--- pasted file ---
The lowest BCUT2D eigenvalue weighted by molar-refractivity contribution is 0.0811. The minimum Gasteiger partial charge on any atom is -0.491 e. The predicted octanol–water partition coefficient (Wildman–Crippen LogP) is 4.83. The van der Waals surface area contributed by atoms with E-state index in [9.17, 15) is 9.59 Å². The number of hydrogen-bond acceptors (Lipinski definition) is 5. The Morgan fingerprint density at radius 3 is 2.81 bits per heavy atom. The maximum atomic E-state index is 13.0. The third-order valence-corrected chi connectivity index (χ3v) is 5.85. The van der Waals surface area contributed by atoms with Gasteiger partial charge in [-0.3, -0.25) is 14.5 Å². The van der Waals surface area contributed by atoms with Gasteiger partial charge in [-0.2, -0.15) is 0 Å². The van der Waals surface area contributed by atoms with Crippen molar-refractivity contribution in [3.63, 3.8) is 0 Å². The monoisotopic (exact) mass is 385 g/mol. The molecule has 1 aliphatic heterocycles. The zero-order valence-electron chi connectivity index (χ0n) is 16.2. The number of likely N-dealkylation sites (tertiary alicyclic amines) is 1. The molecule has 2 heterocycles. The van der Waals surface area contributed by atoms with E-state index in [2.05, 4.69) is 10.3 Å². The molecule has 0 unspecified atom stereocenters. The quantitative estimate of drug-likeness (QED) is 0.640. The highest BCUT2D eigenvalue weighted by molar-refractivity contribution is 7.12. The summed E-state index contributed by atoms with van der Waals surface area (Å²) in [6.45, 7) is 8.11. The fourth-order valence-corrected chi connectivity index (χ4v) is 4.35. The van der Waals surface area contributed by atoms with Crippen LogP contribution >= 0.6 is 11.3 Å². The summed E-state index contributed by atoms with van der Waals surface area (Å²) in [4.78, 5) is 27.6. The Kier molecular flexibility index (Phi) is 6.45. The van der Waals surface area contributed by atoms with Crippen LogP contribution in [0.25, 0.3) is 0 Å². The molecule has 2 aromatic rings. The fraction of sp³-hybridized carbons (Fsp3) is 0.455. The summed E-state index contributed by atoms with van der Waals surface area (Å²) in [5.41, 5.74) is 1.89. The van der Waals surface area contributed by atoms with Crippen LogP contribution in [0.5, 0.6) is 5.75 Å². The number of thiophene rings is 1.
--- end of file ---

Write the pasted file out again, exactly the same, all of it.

The lowest BCUT2D eigenvalue weighted by molar-refractivity contribution is 0.0811. The minimum Gasteiger partial charge on any atom is -0.491 e. The predicted octanol–water partition coefficient (Wildman–Crippen LogP) is 4.83. The van der Waals surface area contributed by atoms with E-state index in [9.17, 15) is 9.59 Å². The number of hydrogen-bond acceptors (Lipinski definition) is 5. The Morgan fingerprint density at radius 3 is 2.81 bits per heavy atom. The maximum atomic E-state index is 13.0. The third-order valence-corrected chi connectivity index (χ3v) is 5.85. The van der Waals surface area contributed by atoms with Gasteiger partial charge in [-0.3, -0.25) is 14.5 Å². The van der Waals surface area contributed by atoms with Gasteiger partial charge in [-0.2, -0.15) is 0 Å². The van der Waals surface area contributed by atoms with Crippen molar-refractivity contribution in [3.63, 3.8) is 0 Å². The monoisotopic (exact) mass is 385 g/mol. The molecule has 1 aliphatic heterocycles. The zero-order valence-electron chi connectivity index (χ0n) is 16.2. The number of likely N-dealkylation sites (tertiary alicyclic amines) is 1. The molecule has 2 heterocycles. The van der Waals surface area contributed by atoms with E-state index in [2.05, 4.69) is 10.3 Å². The molecule has 0 unspecified atom stereocenters. The quantitative estimate of drug-likeness (QED) is 0.640. The highest BCUT2D eigenvalue weighted by molar-refractivity contribution is 7.12. The summed E-state index contributed by atoms with van der Waals surface area (Å²) in [6.45, 7) is 8.11. The fourth-order valence-corrected chi connectivity index (χ4v) is 4.35. The van der Waals surface area contributed by atoms with Crippen LogP contribution >= 0.6 is 11.3 Å². The summed E-state index contributed by atoms with van der Waals surface area (Å²) in [4.78, 5) is 27.6. The Kier molecular flexibility index (Phi) is 6.45. The van der Waals surface area contributed by atoms with Crippen LogP contribution in [0.25, 0.3) is 0 Å². The molecule has 2 aromatic rings. The fraction of sp³-hybridized carbons (Fsp3) is 0.455. The summed E-state index contributed by atoms with van der Waals surface area (Å²) in [5.41, 5.74) is 1.89. The van der Waals surface area contributed by atoms with Crippen LogP contribution in [0.5, 0.6) is 5.75 Å². The number of thiophene rings is 1.